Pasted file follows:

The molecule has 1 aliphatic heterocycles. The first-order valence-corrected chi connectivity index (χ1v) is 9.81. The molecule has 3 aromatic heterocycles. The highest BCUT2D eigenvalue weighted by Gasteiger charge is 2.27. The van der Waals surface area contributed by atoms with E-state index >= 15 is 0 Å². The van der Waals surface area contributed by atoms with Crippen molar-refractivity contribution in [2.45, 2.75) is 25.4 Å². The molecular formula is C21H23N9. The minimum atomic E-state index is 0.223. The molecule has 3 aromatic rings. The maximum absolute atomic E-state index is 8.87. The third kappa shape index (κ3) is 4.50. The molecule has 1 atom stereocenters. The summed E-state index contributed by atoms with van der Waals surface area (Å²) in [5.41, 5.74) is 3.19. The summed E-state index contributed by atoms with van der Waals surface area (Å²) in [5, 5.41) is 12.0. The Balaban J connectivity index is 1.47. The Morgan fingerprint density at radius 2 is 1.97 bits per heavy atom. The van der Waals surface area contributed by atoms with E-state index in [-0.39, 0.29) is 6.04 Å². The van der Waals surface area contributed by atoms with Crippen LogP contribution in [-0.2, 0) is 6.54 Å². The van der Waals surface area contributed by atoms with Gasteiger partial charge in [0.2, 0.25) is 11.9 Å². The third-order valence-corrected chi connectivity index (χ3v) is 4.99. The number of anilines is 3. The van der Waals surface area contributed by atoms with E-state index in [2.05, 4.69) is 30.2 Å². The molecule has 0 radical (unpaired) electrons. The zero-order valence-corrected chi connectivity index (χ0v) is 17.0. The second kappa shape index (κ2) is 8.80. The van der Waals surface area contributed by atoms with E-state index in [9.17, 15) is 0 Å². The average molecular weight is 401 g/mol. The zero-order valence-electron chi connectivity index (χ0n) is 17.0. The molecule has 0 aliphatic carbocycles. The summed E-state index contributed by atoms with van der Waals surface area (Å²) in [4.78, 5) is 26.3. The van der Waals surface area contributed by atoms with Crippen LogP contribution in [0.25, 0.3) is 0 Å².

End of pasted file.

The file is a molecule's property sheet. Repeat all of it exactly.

The molecule has 1 aliphatic heterocycles. The first-order valence-corrected chi connectivity index (χ1v) is 9.81. The molecule has 3 aromatic heterocycles. The highest BCUT2D eigenvalue weighted by Gasteiger charge is 2.27. The van der Waals surface area contributed by atoms with E-state index >= 15 is 0 Å². The van der Waals surface area contributed by atoms with Crippen molar-refractivity contribution in [2.45, 2.75) is 25.4 Å². The molecular formula is C21H23N9. The minimum atomic E-state index is 0.223. The molecule has 3 aromatic rings. The maximum absolute atomic E-state index is 8.87. The third kappa shape index (κ3) is 4.50. The molecule has 1 atom stereocenters. The summed E-state index contributed by atoms with van der Waals surface area (Å²) in [5.41, 5.74) is 3.19. The summed E-state index contributed by atoms with van der Waals surface area (Å²) in [5, 5.41) is 12.0. The Balaban J connectivity index is 1.47. The Morgan fingerprint density at radius 2 is 1.97 bits per heavy atom. The van der Waals surface area contributed by atoms with E-state index in [-0.39, 0.29) is 6.04 Å². The van der Waals surface area contributed by atoms with Crippen LogP contribution in [-0.2, 0) is 6.54 Å². The van der Waals surface area contributed by atoms with Gasteiger partial charge in [0.2, 0.25) is 11.9 Å². The third-order valence-corrected chi connectivity index (χ3v) is 4.99. The number of anilines is 3. The van der Waals surface area contributed by atoms with E-state index in [2.05, 4.69) is 30.2 Å². The molecule has 0 radical (unpaired) electrons. The zero-order valence-corrected chi connectivity index (χ0v) is 17.0. The second kappa shape index (κ2) is 8.80. The van der Waals surface area contributed by atoms with E-state index in [9.17, 15) is 0 Å². The average molecular weight is 401 g/mol. The zero-order valence-electron chi connectivity index (χ0n) is 17.0. The molecule has 0 aliphatic carbocycles. The summed E-state index contributed by atoms with van der Waals surface area (Å²) in [4.78, 5) is 26.3. The van der Waals surface area contributed by atoms with Crippen LogP contribution in [0.25, 0.3) is 0 Å².